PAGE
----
AMD FX-8150 'Bulldozer' CPU Review

👤by Alex Hull Comments 📅11-10-11
Features and Specifications

This new generation of CPUs is very different from previous models. The core architecture has been completely redesigned from scratch to optimise the multi-core and high end experience. AMD is focussing very much on multi-threaded applications and optimising their processors towards this. The new AMD FX processers are the World’s first 8-core desktop processors and support various new instruction sets to optimise performance with next-generation applications. The new instructions include support for FMA4, XOP, AES, AVX and SSE 4.2. All the AMD FX parts are also unlocked for the greatest customisation and overclocking potential. Thus, they are geared towards the high end user.

Today, there are four new AMD FX processors being launched:

As mentioned, we will be testing the FX-8150 in this review. Also, we can consider what is available in the 9-series chipset market at this point, and Vortez has already looked at several of these motherboards using Phenom II processors.

This gives plenty of flexibility on specification, but also the option to create a very high end gaming PC with multiple graphics cards and a high end FX CPU for a fairly reasonable price.

The actual technology behind this redesign is complex, and we will spare you all the tiny details as generally we’re not so much interested in how it reaches its performance levels, but what those levels are. AMD do have plenty to say however, so here’s a little info on the CPU architecture:

AMD FX Processor

”Bulldozer” was designed to balance performance, cost and power consumption on multi-threaded applications. The architecture focuses on high-frequency and resource sharing to achieve optimal throughput and blistering speed in next generation applications. AMD FX Processors offer up to eight high-performance, power-efficient cores. These represent the First generation of a new execution-core family from AMD (Family 15h). Other specs include:

– 128 KB of Level1 Cache, 16 KB/Core, 64-byte cacheline, 4-way associative, write-through
– 8 MB of Level2 Cache, 2 MB/”Bulldozer” module, 64-byte cacheline, 16-way associative

Integrated Northbridge which controls:
– 8 MB of Level3 Cache, 64-byte cacheline, 16-way associative, MOESI
– Two 72-bit wide DDR3 memory channels
– Four 16-bit receive/16-bit transmit HyperTransport™ links

Dual Core Building Blocks

When evaluating design ideas for the next generation x86 processor core, AMD engineers looked at ways of optimizing core power and area. Analyzing the bursty nature of today’s PC applications led engineers to look for a way to maximize peak bandwidth across the different cores, and maximize the use of silicon area through the use of shared modules.
The result was to design dual core building blocks that would effectively optimize the resources within the processor. Functions with high utilization (such things as Integer pipelines, Level1 data caches) are dedicated in each core.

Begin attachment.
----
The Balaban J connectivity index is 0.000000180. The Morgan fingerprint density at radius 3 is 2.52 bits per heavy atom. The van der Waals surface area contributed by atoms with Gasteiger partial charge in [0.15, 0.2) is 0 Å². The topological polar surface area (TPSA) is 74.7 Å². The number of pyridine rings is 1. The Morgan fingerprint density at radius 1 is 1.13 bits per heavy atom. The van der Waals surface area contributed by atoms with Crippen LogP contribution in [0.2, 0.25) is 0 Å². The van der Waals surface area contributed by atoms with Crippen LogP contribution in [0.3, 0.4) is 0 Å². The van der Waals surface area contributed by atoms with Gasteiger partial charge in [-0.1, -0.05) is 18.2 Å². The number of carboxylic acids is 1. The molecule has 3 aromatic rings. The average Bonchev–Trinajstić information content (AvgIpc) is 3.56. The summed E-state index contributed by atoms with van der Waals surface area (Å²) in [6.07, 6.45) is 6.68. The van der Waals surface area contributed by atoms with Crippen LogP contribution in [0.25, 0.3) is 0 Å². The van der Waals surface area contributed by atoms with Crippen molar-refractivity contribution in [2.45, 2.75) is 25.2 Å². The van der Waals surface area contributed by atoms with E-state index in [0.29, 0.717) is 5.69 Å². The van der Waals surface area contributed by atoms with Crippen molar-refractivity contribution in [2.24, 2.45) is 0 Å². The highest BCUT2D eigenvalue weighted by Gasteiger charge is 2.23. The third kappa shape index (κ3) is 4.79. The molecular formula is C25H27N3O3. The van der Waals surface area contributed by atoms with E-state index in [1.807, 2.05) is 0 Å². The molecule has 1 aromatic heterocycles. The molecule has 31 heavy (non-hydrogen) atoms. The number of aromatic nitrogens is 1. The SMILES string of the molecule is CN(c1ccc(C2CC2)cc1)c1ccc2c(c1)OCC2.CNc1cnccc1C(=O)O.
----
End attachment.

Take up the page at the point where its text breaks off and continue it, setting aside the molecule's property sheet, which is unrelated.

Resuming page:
The other units are now effectively shared between two cores and include: Fetch, Decode, Floating point pipelines, and the Level2 cache
This design allows two Cores to each use a larger, higher-performance function unit (ex: floating point unit) as they need it with less total die area than having separate, smaller function units for each Core

Floating Point

The floating point unit in “Bulldozer” has also undergone a complete re-design. It has been improved to support many new instructions and has been redesigned to allow resource sharing between Cores. There are two 128-bit FMACs shared per module, allowing for two 128-bit instructions per Core or one 256-bit instruction per dual Core module.

On forward looking benchmarks, the new floating point unit is at its best, able to perform quick 128bit instructions, as well as support acceleration of FMA and XOP operations. Applications using older floating-point instructions are typically unable to take advantage of the full performance of the floating-point unit, which is optimized for the newer FMAC instructions.

’Bulldozer’ Front End

The front-end unit is responsible for driving the processing pipeline, and was designed to make sure that the Cores are constantly fed with information. It has been designed to work with each dual core unit, and allocate threads to individual cores themselves. AMD has made heavy changes that include decoupled predict and fetch pipelines, as well as prediction-directed instruction prefetchers. A Prediction Queue can manage direct and indirect branches that are now fed with a L1 and L2 Branch Target Buffer, which stores destination addresses.
“Bulldozer” modules can decode up to 4 instructions per cycle, (vs 3 on AMD Phenom™ II processors).
The prediction pipeline produces a sequence of fetch addresses. The Fetch pipeline does a look up in the instruction cache, and pulls 32 bytes per cycle into the fetch queue which feeds the decoders.

“Bulldozer” uses a physical register file (PRF) which is a single location that holds the register results of executed instructions. This reduces power by eliminating unnecessary data movement and data replication (keeps one copy instead of broadcasting the data).


Each Core is equipped with a 16 KB Level 1 Data cache, a 32-entry fully associative DATA TLB, and a fully out of order load/store – capable of two 128-bit loads per cycle or one 128-bit store per cycle. Each dual Core module includes a 2 MB 16-way unified L2 cache with an L2 TLB capable of 124 entry, 8 way that services both instruction and data requests. “Bulldozer” supports up to 23 outstanding L2 cache misses for memory system concurrency.
Finally AMD has designed a shared 8 MB L3 cache with 64 way associativity for both cores in a “Bulldozer” module.

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